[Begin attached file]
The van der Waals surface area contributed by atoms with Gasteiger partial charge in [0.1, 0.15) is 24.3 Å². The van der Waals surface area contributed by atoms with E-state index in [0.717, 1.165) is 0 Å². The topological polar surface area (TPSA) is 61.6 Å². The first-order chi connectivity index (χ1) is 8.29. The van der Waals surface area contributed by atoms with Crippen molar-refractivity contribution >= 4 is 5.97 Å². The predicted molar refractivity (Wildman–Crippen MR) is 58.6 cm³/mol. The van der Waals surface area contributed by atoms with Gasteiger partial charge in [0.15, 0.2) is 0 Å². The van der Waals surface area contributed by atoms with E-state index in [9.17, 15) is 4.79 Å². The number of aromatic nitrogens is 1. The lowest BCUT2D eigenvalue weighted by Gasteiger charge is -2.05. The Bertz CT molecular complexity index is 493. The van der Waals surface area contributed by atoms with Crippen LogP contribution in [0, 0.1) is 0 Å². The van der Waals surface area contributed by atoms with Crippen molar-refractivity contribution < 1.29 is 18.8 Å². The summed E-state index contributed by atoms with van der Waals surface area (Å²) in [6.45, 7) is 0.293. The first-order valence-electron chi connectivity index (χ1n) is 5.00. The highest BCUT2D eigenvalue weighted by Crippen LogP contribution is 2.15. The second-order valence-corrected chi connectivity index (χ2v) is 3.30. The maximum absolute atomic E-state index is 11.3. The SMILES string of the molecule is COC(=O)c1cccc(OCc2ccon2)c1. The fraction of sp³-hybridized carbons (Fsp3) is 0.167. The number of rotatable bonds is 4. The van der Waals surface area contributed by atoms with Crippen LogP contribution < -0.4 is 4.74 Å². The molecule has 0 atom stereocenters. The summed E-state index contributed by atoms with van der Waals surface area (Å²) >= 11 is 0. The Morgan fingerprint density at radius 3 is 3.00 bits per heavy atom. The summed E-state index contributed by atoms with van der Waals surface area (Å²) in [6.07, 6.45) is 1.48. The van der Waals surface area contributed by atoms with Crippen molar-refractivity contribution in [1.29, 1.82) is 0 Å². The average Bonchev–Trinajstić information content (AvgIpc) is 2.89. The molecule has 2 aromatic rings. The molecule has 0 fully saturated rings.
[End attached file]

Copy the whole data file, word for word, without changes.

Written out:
The van der Waals surface area contributed by atoms with Gasteiger partial charge in [0.1, 0.15) is 24.3 Å². The van der Waals surface area contributed by atoms with E-state index in [0.717, 1.165) is 0 Å². The topological polar surface area (TPSA) is 61.6 Å². The first-order chi connectivity index (χ1) is 8.29. The van der Waals surface area contributed by atoms with Crippen molar-refractivity contribution >= 4 is 5.97 Å². The predicted molar refractivity (Wildman–Crippen MR) is 58.6 cm³/mol. The van der Waals surface area contributed by atoms with Gasteiger partial charge in [0.15, 0.2) is 0 Å². The van der Waals surface area contributed by atoms with E-state index in [9.17, 15) is 4.79 Å². The number of aromatic nitrogens is 1. The lowest BCUT2D eigenvalue weighted by Gasteiger charge is -2.05. The Bertz CT molecular complexity index is 493. The van der Waals surface area contributed by atoms with Crippen LogP contribution in [0, 0.1) is 0 Å². The van der Waals surface area contributed by atoms with Crippen molar-refractivity contribution < 1.29 is 18.8 Å². The summed E-state index contributed by atoms with van der Waals surface area (Å²) in [6.45, 7) is 0.293. The first-order valence-electron chi connectivity index (χ1n) is 5.00. The highest BCUT2D eigenvalue weighted by Crippen LogP contribution is 2.15. The second-order valence-corrected chi connectivity index (χ2v) is 3.30. The maximum absolute atomic E-state index is 11.3. The SMILES string of the molecule is COC(=O)c1cccc(OCc2ccon2)c1. The fraction of sp³-hybridized carbons (Fsp3) is 0.167. The number of rotatable bonds is 4. The van der Waals surface area contributed by atoms with Crippen LogP contribution < -0.4 is 4.74 Å². The molecule has 0 atom stereocenters. The summed E-state index contributed by atoms with van der Waals surface area (Å²) >= 11 is 0. The Morgan fingerprint density at radius 3 is 3.00 bits per heavy atom. The summed E-state index contributed by atoms with van der Waals surface area (Å²) in [6.07, 6.45) is 1.48. The van der Waals surface area contributed by atoms with Crippen molar-refractivity contribution in [1.29, 1.82) is 0 Å². The average Bonchev–Trinajstić information content (AvgIpc) is 2.89. The molecule has 2 aromatic rings. The molecule has 0 fully saturated rings.